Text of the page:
I was 14, playing a golf tournament in Austin, Texas. At the time, Hole 11 gave me fits and nightmares. My strength was accuracy and short game, and my weakness was driving distance. Unfortunately, Hole 11 required the participants to carry a rather large hazard, a distance which I could achieve about once every 82 attempts. To add to my frustration, there were no lay-up options, no bail outs, and no safe shots. This situation left me with one option to survive the drive, hit the perfect shot at the perfect time for each round of the tournament. This option had a very low probability of success. As any golfer can imagine, I felt exposed, angry and stuck in a bad situation. Clearly, I did not select a tournament where the course fit my strategy.
In today’s energy climate, many exploration and production companies find themselves in a similar situation. Exposed with too much debt, angry with the oil price environment and stuck selling reserve assets at prices they are forced to take because their strategy did not fit their location. For me, I did not pay attention to the layout of the course before entering the tournament. For E&P Companies, the reserves location is playing a significant role on if they can succeed in the current economic environment. For some, their “core plays” continue to produce profitably and new well investment is economic. However, for others, the cost of production is too high and they find themselves stuck in a bad situation with few options, which include selling “non-core” assets before or during bankruptcy reorganization.
According to our analysis of the major shale plays in the U.S. (Permian, Eagle Ford, Marcellus, Utica and Bakken), in general the breakeven costs to produce are highest in the Bakken and lowest in the Permian. The remaining plays range between the two. Due to its lower cost structure, the Permian is gaining significantly more attention from opportunistic market participants.
Deal activity, while quiet in the first quarter of the year, has picked up significantly in the last four months. In the U.S., there were 103 transactions of oil and gas resource properties with a total disclosed value of $19.7 billion, according to Shale Experts. Approximately 27% of these deals were in the Permian Basin and accounted for 25% of the total dollar volume, or $5 billion dollars. However, activity in the Permian has increased. In the last two months, deals in the Permian accounted for 35% of the transaction volume and 43% of the total dollar volume, or $3.3 Billion for June and July. Therefore, 67% of the Permian’s year to date transaction dollar volume occurred in June and July.
Pioneer (PXD) has been one of the more active companies making investments in the play. Although PXD had a large presence in the Permian already, two months ago Pioneer invested $435 million in an additional 28,000 net acres by purchasing the rights from Devon Energy (DVN). According to CEO, Scott Sheffield, PXD’s motivation was protection based:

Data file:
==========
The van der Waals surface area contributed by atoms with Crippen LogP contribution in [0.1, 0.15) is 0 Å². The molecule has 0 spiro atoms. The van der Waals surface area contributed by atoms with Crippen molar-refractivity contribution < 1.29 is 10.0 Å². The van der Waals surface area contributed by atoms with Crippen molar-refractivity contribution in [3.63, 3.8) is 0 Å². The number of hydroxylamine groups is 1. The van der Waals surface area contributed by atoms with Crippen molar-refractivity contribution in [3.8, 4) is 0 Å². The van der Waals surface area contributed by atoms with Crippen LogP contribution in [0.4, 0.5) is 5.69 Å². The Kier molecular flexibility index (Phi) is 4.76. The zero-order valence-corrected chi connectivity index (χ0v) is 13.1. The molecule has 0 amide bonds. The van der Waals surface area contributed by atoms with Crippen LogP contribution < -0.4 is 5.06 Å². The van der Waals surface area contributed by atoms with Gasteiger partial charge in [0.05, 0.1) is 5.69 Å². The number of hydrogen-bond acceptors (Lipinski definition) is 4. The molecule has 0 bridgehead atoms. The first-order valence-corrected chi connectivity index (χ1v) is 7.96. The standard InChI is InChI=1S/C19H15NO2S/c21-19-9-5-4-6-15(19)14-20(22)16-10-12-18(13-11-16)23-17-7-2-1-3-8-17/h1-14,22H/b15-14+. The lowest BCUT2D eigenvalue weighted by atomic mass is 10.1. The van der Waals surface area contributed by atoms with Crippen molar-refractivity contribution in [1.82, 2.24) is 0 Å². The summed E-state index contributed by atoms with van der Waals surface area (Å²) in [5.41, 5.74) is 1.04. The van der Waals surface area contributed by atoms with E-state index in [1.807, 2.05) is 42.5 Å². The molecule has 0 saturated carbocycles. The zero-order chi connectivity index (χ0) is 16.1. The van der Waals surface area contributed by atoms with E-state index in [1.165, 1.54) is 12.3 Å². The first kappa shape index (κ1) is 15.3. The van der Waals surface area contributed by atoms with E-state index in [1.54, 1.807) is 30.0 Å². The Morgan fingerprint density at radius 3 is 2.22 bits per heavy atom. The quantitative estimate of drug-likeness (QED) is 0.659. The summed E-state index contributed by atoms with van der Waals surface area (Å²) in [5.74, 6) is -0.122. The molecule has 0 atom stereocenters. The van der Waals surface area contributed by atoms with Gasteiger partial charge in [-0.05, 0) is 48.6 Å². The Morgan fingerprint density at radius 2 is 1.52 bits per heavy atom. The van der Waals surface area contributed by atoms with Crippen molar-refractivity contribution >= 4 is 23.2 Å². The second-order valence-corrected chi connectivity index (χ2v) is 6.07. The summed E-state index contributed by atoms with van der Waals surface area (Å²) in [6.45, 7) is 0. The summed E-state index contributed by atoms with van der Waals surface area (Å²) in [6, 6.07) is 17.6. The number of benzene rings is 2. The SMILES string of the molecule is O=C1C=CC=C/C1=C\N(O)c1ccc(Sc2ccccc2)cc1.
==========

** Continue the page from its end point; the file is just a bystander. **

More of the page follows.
“Why we are acquiring 28,000 net acres in the Midland Basin from Devon…? It’s simply because it’s totally integrated among our acreage. We did not want somebody to come in… most of the competition couldn’t bid on this because they couldn’t get longer laterals. We have it, had it totally surrounded allocated $14,000 per acre. And what’s interesting right after we made the announcement on the acquisition, somebody is paying $58,000 per acre right next to this acreage.”
Clearly PXD has found itself in the right location at the right economic time and is using its recent strong performance and relatively low leverage levels to be aggressive when so many of its competitors are in the weaker position or changing strategies and “core assets”, including their transaction counterpart, Devon.
Additionally, PXD appears to benefit from successful placement of horizontal wells within their acreage rights, high production rates and operational efficiencies. This translates into favorable cost per BOE information. As CEO Sheffield explained in the 2Q16 earnings call:
“What’s amazing to me is that the horizontal well operating costs, excluding taxes, are down to almost $2 per BOE. So definitely we can compete with anything that Saudi Arabia has.”
While that has the power to drive headlines in the media world (confession, I believe that is how I learned about it), it also appears to be a very selective disclosure. A Forbes article written by Art Berman sheds more light on the specifics of PXD’s cost per BOE. The short of it is, overall PXD has significantly higher cost per BOE company-wide, as in $19 per BOE. However, CEO Sheffield’s comments could be read as an indication that one or more of their wells is experiencing operating costs per BOE of approximately $2.00 (excluding taxes of course and perhaps a few other selective expenses). Regardless, the intimation from the comments is that the Permian is a productive and profitable play at current prices and some wells may produce so well that it can compete with the lowest cost producers in the world. This is also supported by the transaction activity of the stronger E&P companies buying up assets from the weaker entities and the existence of drilling activity in the Permian.
However, each location in the Permian is different and the “sweet spots” are just that — spots. They are not everywhere in the Permian. As a result, the valuation implications of reserves and acreage rights can swing dramatically in resource plays. Utilizing an experienced oil and gas reserve appraiser can help to understand how location impacts valuation issues in this current environment. Contact Mercer Capital to discuss your needs and learn more about how we can help you succeed.